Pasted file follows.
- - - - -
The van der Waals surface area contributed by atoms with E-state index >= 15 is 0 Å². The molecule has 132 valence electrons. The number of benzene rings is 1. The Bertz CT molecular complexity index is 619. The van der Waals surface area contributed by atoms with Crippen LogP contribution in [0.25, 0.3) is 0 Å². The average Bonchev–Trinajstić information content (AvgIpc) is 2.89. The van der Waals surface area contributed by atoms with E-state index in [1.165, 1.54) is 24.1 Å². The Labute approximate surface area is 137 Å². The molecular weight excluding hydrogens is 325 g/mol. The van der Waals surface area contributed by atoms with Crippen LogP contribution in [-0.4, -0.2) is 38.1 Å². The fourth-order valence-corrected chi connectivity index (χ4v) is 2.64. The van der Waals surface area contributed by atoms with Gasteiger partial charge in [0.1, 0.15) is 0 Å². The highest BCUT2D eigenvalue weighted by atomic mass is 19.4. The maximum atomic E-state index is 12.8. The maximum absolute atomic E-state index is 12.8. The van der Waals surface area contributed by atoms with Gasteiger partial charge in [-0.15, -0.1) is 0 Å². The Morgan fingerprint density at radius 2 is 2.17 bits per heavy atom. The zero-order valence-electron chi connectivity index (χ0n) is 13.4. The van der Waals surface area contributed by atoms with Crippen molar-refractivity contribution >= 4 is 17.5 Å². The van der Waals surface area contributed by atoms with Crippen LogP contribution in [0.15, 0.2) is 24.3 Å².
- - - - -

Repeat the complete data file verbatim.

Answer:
The van der Waals surface area contributed by atoms with E-state index >= 15 is 0 Å². The molecule has 132 valence electrons. The number of benzene rings is 1. The Bertz CT molecular complexity index is 619. The van der Waals surface area contributed by atoms with Crippen LogP contribution in [0.25, 0.3) is 0 Å². The average Bonchev–Trinajstić information content (AvgIpc) is 2.89. The van der Waals surface area contributed by atoms with E-state index in [1.165, 1.54) is 24.1 Å². The Labute approximate surface area is 137 Å². The molecular weight excluding hydrogens is 325 g/mol. The van der Waals surface area contributed by atoms with Crippen LogP contribution in [-0.4, -0.2) is 38.1 Å². The fourth-order valence-corrected chi connectivity index (χ4v) is 2.64. The van der Waals surface area contributed by atoms with Gasteiger partial charge in [0.1, 0.15) is 0 Å². The highest BCUT2D eigenvalue weighted by atomic mass is 19.4. The maximum atomic E-state index is 12.8. The maximum absolute atomic E-state index is 12.8. The van der Waals surface area contributed by atoms with Gasteiger partial charge in [-0.15, -0.1) is 0 Å². The Morgan fingerprint density at radius 2 is 2.17 bits per heavy atom. The zero-order valence-electron chi connectivity index (χ0n) is 13.4. The van der Waals surface area contributed by atoms with Crippen molar-refractivity contribution >= 4 is 17.5 Å². The van der Waals surface area contributed by atoms with Crippen LogP contribution in [0.15, 0.2) is 24.3 Å².